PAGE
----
Kay should be easy to sign as he’s getting a raise in his payday from what he was likely offered in 2013. He may have to sign an additional form to state he was re-drafted by the same team as before. He’s a safe pick with the upside of a mid-rotation starter, but likely will drop from the 8.39 K-rate he had before, unless he finds another pitch for is arsenal.

Other Draft Notes: 

Top Puerto Rican shortstop possible draftee Delvin Perez has failed a Pre-draft toxicology for an undisclosed performance enhancing drug according to Baseball AmericaJon Heyman, and Keith Law. This will likely cause him to drop, but not past the first round, according to JJ Cooper.

Reported bonus demands of first rounders including Rutherford:

  • RHP Matt Manning $5,000,000
  • LHP Joey Wentz $3,380,600+
  • RHP Jared Horn $3,000,000
  • 3B Drew Mendoza $3,000,000
  • OF Will Benson $4,000,000

Top Lefty Jason Groome is committed to Chipola Junior College instead of going to Vanderbilt.

Mock Draft Tally as of 6/7


3B/1B Will Craig 23, C Zack Collins 6, OF Alex Kirilloff 6,  3B Nolan Jones 6, 3B/RHP Josh Lowe 5, RHP Connor Jones 4,  C Matt Thaiss 4, SS/3B Drew Mendoza 3,  RHP Austin Bergner 2, 3B Nick Senzel 2, RHP Cal Quantrill 2,  3B Bobby Dalbec 2, 1B/OF Will Benson 2, RHP Kevin Gowdy 2, RHP Daulton Jeffries 2, RHP Alex Speas 1, LHP Jeff Belge 1, RHP Ian Anderson 1,  C Chris Okey 1, OF Kyle Mercer 1, RHP Kyle Funkhouser 1, OF Nick Banks 1, OF Avery Tuck 1,   RHP Alec Hansen 1,  OF Bryan Reynolds 1,  OF Buddy Reed 1, RHP Matt Manning 1, LHP Anthony Kay 1, OF Taylor Trammell 1, RHP Forest Whitley 1, OF Blake Rutherford 1 


LHP Eric Lauer 5, C Chris Okey 5, LHP Jesus Luzardo 4, RHP Kevin Gowdy 4, 3B/1B Will Craig 3, 3B Drew Mendoza 3, OF Taylor Trammell 3,  OF Buddy Reed 3, SS Gavin Lux 3, LHP Anthony Kay 3, 3B/SS Carter Kieboom 3, OF Nick Banks 2,  OF Bryan Reynolds 3, OF Will Benson 2, RHP Logan Shore 2, LHP Joey Wentz 2, LHP Kyle Muller 2,  RHP Robert Tyler 2, RHP Zach Jackson 2, RHP Kyle Funkhouser 1,   3B/RHP David Lowe 1,  RHP Alex Speas 1, RHP Zach Bergner 1, LHP Braxton Garrett 1, OF Heath Quinn 1, RHP Ian Anderson 1,  RHP Zack Burdi 1, RHP Jordan Sheffield 1,  RHP Justin Dunn 1, C Sean Murphy 1, RHP Cody Sedlock 1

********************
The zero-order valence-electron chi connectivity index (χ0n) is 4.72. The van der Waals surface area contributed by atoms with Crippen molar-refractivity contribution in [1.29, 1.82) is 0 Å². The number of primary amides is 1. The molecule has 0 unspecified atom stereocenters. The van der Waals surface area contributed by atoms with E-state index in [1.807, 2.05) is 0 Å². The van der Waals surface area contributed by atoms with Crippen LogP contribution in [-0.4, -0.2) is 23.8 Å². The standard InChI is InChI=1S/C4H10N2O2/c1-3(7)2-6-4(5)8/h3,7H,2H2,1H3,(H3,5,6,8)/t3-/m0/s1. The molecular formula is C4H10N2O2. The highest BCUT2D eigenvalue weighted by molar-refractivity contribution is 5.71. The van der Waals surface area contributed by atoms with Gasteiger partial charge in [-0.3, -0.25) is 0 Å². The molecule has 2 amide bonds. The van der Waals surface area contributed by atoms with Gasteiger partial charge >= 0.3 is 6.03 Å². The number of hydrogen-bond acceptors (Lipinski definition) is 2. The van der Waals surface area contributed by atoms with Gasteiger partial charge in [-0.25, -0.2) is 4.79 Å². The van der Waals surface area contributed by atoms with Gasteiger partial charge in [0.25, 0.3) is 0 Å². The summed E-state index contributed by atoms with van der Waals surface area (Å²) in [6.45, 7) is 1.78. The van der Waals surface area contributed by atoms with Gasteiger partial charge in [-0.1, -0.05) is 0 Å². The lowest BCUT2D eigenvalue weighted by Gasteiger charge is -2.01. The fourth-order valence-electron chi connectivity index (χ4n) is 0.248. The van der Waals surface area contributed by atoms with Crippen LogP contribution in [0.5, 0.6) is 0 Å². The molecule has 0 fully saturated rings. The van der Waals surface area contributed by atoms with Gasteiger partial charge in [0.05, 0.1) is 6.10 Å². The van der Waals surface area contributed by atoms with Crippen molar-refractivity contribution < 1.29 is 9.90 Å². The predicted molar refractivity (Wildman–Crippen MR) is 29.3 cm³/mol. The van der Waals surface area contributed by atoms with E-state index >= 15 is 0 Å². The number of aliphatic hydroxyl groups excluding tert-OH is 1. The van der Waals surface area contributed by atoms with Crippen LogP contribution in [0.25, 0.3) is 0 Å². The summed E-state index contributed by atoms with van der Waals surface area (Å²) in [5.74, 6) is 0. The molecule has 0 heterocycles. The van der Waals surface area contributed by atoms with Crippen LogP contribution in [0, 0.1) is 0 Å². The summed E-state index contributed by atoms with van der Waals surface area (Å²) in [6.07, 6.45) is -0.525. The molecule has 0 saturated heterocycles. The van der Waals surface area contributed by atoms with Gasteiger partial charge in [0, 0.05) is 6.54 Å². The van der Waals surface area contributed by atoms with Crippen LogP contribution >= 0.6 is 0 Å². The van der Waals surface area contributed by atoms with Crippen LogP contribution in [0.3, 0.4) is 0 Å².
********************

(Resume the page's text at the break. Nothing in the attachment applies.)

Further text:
SS Luis Curbelo 4, OF Heath Quinn 3, C Ben Rortvedt 2, RHP Drake Fellows 2,  SS Grant Bodison 1, RHP Wil Crowe 1, SS Errol Robinson 1, RHP Ian Hamilton 1, RHP Nick Banks 1, LHP Matt Krook 1

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Mets Boast Six Of Top 50 Shortstop Prospects In Baseball Wed, 02 Mar 2016 17:58:03 +0000 gavin Cecchini

Baseball America released their top 56 shortstop prospects in all of baseball and the New York Mets had six on the list, the most of any major league team. The top five on the list are Corey SeagerJ.P. CrawfordOrlando ArciaTrea Turner, and Dansby Swanson.

The number in parenthesis is where they ranked on the top 56 shortstops list.

The first Mets shortstop on the list is the toolsy Amed Rosario (#15) who Baseball America ranked as the number 58 prospect overall in baseball.

Second on the list from the Mets is Gavin Cecchini (#26), he was unranked in BA’s Top 100 but was #87 on MLB Pipeline’s and #89 according to Keith Law. Cecchini had a good showing yesterday in the intrasquad game picking up a single, a stolen base, and made a great diving stop to start a double play.

Luis Carpio (#34), who surprised many by being #3 on Baseball Prospectus Top 10 Mets prospect list, comes in as the third shortstop for the Mets at number 34.

Matt Reynolds (#45) seems destined for a utility role in 2016 but was number 45 on the list done by Baseball America after a disappointing season for Las Vegas.

The fifth guy on list from the Mets is 2015 South Atlantic League MVP Luis Guillorme (#47) who we ranked as our #16 prospect.

The sixth and final Mets shortstop on the list is Andres Gimenez (#50) who was signed on July 2nd for a $1.2 million signing bonus. You can read more about the talented 17-year old from Venezuela here where we ranked him as the Mets #28 prospect.

The Mets also have shortstop prospects Milton Ramos (who some including myself have rated higher than Reynolds) and Gregory Guerrero that aren’t mentioned on this list and would probably be in the next 25 players if the list was expanded.